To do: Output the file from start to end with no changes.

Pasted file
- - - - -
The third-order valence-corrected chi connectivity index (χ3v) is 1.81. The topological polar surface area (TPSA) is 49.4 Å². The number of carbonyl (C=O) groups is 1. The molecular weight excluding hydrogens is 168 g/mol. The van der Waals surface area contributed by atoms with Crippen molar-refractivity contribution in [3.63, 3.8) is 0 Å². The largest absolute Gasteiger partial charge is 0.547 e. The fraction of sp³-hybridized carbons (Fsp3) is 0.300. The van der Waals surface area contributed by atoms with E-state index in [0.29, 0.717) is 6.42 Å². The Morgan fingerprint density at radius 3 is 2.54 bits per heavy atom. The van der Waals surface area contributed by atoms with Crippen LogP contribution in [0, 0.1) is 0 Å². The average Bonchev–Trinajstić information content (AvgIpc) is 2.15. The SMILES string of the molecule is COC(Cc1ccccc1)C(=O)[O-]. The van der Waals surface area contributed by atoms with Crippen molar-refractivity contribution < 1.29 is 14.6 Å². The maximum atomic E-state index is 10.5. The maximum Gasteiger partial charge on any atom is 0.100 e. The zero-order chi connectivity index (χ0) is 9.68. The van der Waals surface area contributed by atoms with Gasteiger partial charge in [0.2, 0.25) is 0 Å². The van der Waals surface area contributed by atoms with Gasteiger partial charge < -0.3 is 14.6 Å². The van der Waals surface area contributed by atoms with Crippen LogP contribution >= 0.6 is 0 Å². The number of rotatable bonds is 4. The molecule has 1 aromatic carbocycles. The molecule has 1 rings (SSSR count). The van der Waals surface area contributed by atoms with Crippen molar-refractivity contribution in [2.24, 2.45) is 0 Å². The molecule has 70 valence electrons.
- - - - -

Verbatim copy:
The third-order valence-corrected chi connectivity index (χ3v) is 1.81. The topological polar surface area (TPSA) is 49.4 Å². The number of carbonyl (C=O) groups is 1. The molecular weight excluding hydrogens is 168 g/mol. The van der Waals surface area contributed by atoms with Crippen molar-refractivity contribution in [3.63, 3.8) is 0 Å². The largest absolute Gasteiger partial charge is 0.547 e. The fraction of sp³-hybridized carbons (Fsp3) is 0.300. The van der Waals surface area contributed by atoms with E-state index in [0.29, 0.717) is 6.42 Å². The Morgan fingerprint density at radius 3 is 2.54 bits per heavy atom. The van der Waals surface area contributed by atoms with Crippen LogP contribution in [0, 0.1) is 0 Å². The average Bonchev–Trinajstić information content (AvgIpc) is 2.15. The SMILES string of the molecule is COC(Cc1ccccc1)C(=O)[O-]. The van der Waals surface area contributed by atoms with Crippen molar-refractivity contribution < 1.29 is 14.6 Å². The maximum atomic E-state index is 10.5. The maximum Gasteiger partial charge on any atom is 0.100 e. The zero-order chi connectivity index (χ0) is 9.68. The van der Waals surface area contributed by atoms with Gasteiger partial charge in [0.2, 0.25) is 0 Å². The van der Waals surface area contributed by atoms with Gasteiger partial charge < -0.3 is 14.6 Å². The van der Waals surface area contributed by atoms with Crippen LogP contribution >= 0.6 is 0 Å². The number of rotatable bonds is 4. The molecule has 1 aromatic carbocycles. The molecule has 1 rings (SSSR count). The van der Waals surface area contributed by atoms with Crippen molar-refractivity contribution in [2.24, 2.45) is 0 Å². The molecule has 70 valence electrons.